Could the Blockchain channel offer better link cryptography?
From the perspective of cyber defense, the Blockchain could be applied to the well-developed link encryption. The entire industry 4.0 could use these solutions as a route to next-generation industrial systems. As is quite well-known, the Darknet systems would relate to the decentralized network topology and some streams would believe that could be the next phase in our technological development and progress. To be clear, we would not recommend any such developments, but rather expect that the human element would triumph over everyone and everything adverse!
The applications of the link encryption
Through this effort, we would discuss how it works dealing with link encryption; in practice that would mean that we would utilize communications channels where traffic would stay invisible to anyone who would want to see it from the outside. As the creators of the Tor project would say, it’s more like the coin with two sides that would remain hidden behind the menu in some exclusive restaurant. There is a certain probability that the side could be up or down, but no one has the X-ray glasses to see the accurate result of the prognosis. Maybe those X-ray glasses could be a good starting point to arrive at some much more far-reaching cybersecurity solution.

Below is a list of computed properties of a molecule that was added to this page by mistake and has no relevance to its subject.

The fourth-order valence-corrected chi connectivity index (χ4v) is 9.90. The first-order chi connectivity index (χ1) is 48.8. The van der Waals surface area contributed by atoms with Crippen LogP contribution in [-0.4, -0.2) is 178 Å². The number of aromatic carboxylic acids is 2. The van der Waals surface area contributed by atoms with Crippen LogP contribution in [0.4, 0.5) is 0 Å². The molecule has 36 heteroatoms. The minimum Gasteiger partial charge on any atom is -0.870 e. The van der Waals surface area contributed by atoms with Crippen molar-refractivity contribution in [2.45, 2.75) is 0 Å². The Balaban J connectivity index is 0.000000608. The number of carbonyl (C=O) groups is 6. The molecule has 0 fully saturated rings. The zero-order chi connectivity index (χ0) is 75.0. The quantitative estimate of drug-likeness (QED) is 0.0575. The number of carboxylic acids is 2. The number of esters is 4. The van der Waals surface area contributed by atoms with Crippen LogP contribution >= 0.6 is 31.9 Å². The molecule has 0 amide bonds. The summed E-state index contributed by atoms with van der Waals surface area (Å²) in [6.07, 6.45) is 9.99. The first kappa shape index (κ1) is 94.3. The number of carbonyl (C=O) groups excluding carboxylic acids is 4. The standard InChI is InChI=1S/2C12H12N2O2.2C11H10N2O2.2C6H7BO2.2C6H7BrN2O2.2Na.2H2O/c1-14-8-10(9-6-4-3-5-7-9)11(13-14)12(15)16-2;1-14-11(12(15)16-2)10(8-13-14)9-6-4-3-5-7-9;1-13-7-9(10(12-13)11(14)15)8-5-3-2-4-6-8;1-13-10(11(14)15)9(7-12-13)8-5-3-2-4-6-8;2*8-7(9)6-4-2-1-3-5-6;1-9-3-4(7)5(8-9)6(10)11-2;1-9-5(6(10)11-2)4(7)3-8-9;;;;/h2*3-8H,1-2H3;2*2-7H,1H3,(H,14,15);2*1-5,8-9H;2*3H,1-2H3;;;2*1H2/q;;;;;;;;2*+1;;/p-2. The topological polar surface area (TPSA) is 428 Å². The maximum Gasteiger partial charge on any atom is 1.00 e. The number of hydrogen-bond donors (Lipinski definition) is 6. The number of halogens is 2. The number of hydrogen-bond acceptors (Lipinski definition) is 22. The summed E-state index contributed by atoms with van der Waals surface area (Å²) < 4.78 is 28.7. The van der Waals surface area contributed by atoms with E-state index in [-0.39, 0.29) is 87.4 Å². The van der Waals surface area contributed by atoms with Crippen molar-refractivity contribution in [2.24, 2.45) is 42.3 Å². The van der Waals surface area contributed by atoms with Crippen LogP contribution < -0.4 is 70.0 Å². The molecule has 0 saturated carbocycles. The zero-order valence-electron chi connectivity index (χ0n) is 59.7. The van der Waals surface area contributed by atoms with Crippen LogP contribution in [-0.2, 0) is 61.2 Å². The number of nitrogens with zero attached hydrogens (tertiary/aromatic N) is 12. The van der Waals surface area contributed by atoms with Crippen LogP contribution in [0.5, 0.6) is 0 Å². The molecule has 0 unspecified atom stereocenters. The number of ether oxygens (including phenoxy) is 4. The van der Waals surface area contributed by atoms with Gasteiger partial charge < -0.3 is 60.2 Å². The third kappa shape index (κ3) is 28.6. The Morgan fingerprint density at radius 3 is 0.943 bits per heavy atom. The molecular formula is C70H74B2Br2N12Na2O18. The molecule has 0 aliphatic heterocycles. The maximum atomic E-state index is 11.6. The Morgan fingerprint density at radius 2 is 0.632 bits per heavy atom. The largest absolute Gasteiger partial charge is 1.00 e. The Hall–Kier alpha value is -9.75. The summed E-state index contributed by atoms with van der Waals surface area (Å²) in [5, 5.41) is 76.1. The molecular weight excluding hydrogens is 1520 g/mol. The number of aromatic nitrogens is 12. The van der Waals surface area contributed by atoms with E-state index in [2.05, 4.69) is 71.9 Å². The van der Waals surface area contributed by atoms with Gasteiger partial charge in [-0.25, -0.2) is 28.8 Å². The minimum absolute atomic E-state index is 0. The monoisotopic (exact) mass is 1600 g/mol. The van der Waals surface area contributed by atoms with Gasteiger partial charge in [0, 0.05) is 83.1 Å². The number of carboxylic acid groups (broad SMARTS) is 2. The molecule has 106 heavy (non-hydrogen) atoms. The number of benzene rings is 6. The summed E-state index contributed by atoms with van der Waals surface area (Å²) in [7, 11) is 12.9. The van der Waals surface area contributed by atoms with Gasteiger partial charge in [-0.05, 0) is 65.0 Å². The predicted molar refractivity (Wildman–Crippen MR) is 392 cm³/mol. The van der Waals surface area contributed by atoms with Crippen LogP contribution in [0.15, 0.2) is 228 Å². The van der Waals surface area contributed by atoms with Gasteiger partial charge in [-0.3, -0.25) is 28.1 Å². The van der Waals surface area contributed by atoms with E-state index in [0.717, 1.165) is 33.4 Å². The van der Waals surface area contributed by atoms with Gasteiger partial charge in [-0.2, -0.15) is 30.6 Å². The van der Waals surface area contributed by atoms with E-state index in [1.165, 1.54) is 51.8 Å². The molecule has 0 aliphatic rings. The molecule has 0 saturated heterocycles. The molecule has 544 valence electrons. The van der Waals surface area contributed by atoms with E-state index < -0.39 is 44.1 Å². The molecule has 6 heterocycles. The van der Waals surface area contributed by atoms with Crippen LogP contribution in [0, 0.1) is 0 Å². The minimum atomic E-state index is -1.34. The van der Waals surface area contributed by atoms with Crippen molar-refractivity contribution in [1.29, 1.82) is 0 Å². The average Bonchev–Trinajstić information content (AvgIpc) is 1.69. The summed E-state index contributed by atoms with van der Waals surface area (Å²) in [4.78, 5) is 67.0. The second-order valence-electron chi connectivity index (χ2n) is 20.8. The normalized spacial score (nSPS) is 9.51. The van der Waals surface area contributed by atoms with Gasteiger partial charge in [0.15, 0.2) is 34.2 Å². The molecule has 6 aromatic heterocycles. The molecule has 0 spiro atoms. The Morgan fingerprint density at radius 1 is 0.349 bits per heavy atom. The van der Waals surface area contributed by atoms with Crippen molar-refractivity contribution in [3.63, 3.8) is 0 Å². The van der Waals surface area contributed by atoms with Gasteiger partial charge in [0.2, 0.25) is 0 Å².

Why we need to protect our wireless communications?
Let’s try to imagine that the NASA radio link to Mars is not encrypted and some bad guys just tuned into that frequency and as they do the satellite jamming from the Earth – they could do some rovers’ sabotage from some distant location as well. From that point of view, we believe it’s quite clear why we need such strong wireless communications protection as well as the well-developed procedures and policies that would offer us a chance to effectively mitigate any potential threat coming either from the outside or inside. Above all, wireless systems are rapidly developing through this 4th industrial revolution and what we so urgently need in the coming times include better security as well as more reliable communications systems.